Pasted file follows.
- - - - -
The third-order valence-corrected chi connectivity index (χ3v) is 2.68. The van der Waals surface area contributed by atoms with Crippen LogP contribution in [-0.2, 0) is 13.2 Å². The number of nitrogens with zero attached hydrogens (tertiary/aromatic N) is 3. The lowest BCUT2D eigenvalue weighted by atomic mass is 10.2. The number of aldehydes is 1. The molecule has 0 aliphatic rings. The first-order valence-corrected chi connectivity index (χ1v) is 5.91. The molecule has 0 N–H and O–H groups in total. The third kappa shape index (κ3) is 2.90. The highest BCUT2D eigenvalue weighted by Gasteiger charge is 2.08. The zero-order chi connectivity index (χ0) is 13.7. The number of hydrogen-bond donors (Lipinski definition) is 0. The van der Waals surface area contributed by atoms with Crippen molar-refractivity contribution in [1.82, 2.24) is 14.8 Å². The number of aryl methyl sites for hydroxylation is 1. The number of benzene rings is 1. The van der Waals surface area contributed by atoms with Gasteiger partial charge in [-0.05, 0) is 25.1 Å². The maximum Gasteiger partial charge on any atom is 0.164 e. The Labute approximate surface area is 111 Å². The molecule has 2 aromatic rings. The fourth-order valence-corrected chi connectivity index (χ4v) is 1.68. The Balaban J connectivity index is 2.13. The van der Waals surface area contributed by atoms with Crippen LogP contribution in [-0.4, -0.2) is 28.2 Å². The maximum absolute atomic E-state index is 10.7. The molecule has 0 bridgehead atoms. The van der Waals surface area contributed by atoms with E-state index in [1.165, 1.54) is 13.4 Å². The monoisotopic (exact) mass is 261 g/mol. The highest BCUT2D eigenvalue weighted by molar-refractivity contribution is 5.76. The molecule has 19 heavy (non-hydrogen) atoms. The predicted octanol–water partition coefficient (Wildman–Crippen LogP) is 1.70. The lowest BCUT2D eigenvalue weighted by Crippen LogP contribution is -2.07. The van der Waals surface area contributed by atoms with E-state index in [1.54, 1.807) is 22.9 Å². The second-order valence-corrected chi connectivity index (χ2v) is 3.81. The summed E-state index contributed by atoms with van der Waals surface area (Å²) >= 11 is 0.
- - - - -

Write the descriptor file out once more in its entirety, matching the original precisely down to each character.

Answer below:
The third-order valence-corrected chi connectivity index (χ3v) is 2.68. The van der Waals surface area contributed by atoms with Crippen LogP contribution in [-0.2, 0) is 13.2 Å². The number of nitrogens with zero attached hydrogens (tertiary/aromatic N) is 3. The lowest BCUT2D eigenvalue weighted by atomic mass is 10.2. The number of aldehydes is 1. The molecule has 0 aliphatic rings. The first-order valence-corrected chi connectivity index (χ1v) is 5.91. The molecule has 0 N–H and O–H groups in total. The third kappa shape index (κ3) is 2.90. The highest BCUT2D eigenvalue weighted by Gasteiger charge is 2.08. The zero-order chi connectivity index (χ0) is 13.7. The number of hydrogen-bond donors (Lipinski definition) is 0. The van der Waals surface area contributed by atoms with Crippen molar-refractivity contribution in [1.82, 2.24) is 14.8 Å². The number of aryl methyl sites for hydroxylation is 1. The number of benzene rings is 1. The van der Waals surface area contributed by atoms with Gasteiger partial charge in [-0.05, 0) is 25.1 Å². The maximum Gasteiger partial charge on any atom is 0.164 e. The Labute approximate surface area is 111 Å². The molecule has 2 aromatic rings. The fourth-order valence-corrected chi connectivity index (χ4v) is 1.68. The Balaban J connectivity index is 2.13. The van der Waals surface area contributed by atoms with Crippen LogP contribution in [-0.4, -0.2) is 28.2 Å². The maximum absolute atomic E-state index is 10.7. The molecule has 0 bridgehead atoms. The van der Waals surface area contributed by atoms with E-state index in [1.165, 1.54) is 13.4 Å². The monoisotopic (exact) mass is 261 g/mol. The highest BCUT2D eigenvalue weighted by molar-refractivity contribution is 5.76. The molecule has 19 heavy (non-hydrogen) atoms. The predicted octanol–water partition coefficient (Wildman–Crippen LogP) is 1.70. The lowest BCUT2D eigenvalue weighted by Crippen LogP contribution is -2.07. The van der Waals surface area contributed by atoms with E-state index in [1.54, 1.807) is 22.9 Å². The second-order valence-corrected chi connectivity index (χ2v) is 3.81. The summed E-state index contributed by atoms with van der Waals surface area (Å²) >= 11 is 0.